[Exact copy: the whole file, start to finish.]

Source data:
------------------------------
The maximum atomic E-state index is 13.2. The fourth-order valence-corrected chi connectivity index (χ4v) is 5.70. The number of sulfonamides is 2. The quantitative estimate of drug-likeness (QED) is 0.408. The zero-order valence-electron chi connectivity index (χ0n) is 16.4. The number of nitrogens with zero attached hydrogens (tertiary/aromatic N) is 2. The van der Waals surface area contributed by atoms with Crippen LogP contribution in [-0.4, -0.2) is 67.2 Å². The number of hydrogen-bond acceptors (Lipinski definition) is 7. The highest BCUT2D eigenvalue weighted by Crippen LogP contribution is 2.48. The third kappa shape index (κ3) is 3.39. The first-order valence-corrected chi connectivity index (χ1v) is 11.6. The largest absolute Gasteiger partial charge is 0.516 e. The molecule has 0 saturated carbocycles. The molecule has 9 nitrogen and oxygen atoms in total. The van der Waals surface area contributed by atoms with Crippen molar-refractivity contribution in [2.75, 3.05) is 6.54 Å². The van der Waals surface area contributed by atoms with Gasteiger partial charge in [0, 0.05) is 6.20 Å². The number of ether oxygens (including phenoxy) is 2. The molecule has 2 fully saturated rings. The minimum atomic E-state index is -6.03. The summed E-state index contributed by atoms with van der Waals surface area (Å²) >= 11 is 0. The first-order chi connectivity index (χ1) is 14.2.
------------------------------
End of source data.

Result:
The maximum atomic E-state index is 13.2. The fourth-order valence-corrected chi connectivity index (χ4v) is 5.70. The number of sulfonamides is 2. The quantitative estimate of drug-likeness (QED) is 0.408. The zero-order valence-electron chi connectivity index (χ0n) is 16.4. The number of nitrogens with zero attached hydrogens (tertiary/aromatic N) is 2. The van der Waals surface area contributed by atoms with Crippen LogP contribution in [-0.4, -0.2) is 67.2 Å². The number of hydrogen-bond acceptors (Lipinski definition) is 7. The highest BCUT2D eigenvalue weighted by Crippen LogP contribution is 2.48. The third kappa shape index (κ3) is 3.39. The first-order valence-corrected chi connectivity index (χ1v) is 11.6. The largest absolute Gasteiger partial charge is 0.516 e. The molecule has 0 saturated carbocycles. The molecule has 9 nitrogen and oxygen atoms in total. The van der Waals surface area contributed by atoms with Crippen molar-refractivity contribution in [2.75, 3.05) is 6.54 Å². The van der Waals surface area contributed by atoms with Gasteiger partial charge in [0, 0.05) is 6.20 Å². The number of ether oxygens (including phenoxy) is 2. The molecule has 2 fully saturated rings. The minimum atomic E-state index is -6.03. The summed E-state index contributed by atoms with van der Waals surface area (Å²) >= 11 is 0. The first-order chi connectivity index (χ1) is 14.2.